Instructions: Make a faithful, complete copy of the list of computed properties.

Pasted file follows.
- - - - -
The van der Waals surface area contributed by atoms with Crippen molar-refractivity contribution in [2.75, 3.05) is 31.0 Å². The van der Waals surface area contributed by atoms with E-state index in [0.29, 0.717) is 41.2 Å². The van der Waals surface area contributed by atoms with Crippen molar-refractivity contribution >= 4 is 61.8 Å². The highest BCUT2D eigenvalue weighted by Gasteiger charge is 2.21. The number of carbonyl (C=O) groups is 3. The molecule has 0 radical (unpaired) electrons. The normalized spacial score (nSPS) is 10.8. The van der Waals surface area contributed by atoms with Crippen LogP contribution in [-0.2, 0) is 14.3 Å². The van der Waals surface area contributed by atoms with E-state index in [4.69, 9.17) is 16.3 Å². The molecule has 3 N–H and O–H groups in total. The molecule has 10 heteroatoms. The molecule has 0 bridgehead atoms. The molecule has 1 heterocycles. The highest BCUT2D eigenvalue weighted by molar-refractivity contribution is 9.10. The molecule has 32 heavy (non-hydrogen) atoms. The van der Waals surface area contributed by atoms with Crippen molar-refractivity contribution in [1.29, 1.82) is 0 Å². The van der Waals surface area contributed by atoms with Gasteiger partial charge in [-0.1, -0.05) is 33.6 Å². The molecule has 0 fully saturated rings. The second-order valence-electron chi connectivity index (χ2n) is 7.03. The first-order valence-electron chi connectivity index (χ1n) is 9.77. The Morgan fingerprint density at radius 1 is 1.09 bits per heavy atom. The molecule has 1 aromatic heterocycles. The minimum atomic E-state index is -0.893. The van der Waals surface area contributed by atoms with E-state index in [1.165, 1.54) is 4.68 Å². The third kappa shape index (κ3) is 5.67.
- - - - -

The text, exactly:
The van der Waals surface area contributed by atoms with Crippen molar-refractivity contribution in [2.75, 3.05) is 31.0 Å². The van der Waals surface area contributed by atoms with E-state index in [0.29, 0.717) is 41.2 Å². The van der Waals surface area contributed by atoms with Crippen molar-refractivity contribution >= 4 is 61.8 Å². The highest BCUT2D eigenvalue weighted by Gasteiger charge is 2.21. The number of carbonyl (C=O) groups is 3. The molecule has 0 radical (unpaired) electrons. The normalized spacial score (nSPS) is 10.8. The van der Waals surface area contributed by atoms with Crippen LogP contribution in [-0.2, 0) is 14.3 Å². The van der Waals surface area contributed by atoms with E-state index in [4.69, 9.17) is 16.3 Å². The molecule has 3 N–H and O–H groups in total. The molecule has 10 heteroatoms. The molecule has 0 bridgehead atoms. The molecule has 1 heterocycles. The highest BCUT2D eigenvalue weighted by molar-refractivity contribution is 9.10. The molecule has 32 heavy (non-hydrogen) atoms. The van der Waals surface area contributed by atoms with Crippen molar-refractivity contribution in [1.29, 1.82) is 0 Å². The van der Waals surface area contributed by atoms with Gasteiger partial charge in [-0.1, -0.05) is 33.6 Å². The molecule has 0 fully saturated rings. The second-order valence-electron chi connectivity index (χ2n) is 7.03. The first-order valence-electron chi connectivity index (χ1n) is 9.77. The Morgan fingerprint density at radius 1 is 1.09 bits per heavy atom. The molecule has 1 aromatic heterocycles. The minimum atomic E-state index is -0.893. The van der Waals surface area contributed by atoms with E-state index in [1.165, 1.54) is 4.68 Å². The third kappa shape index (κ3) is 5.67.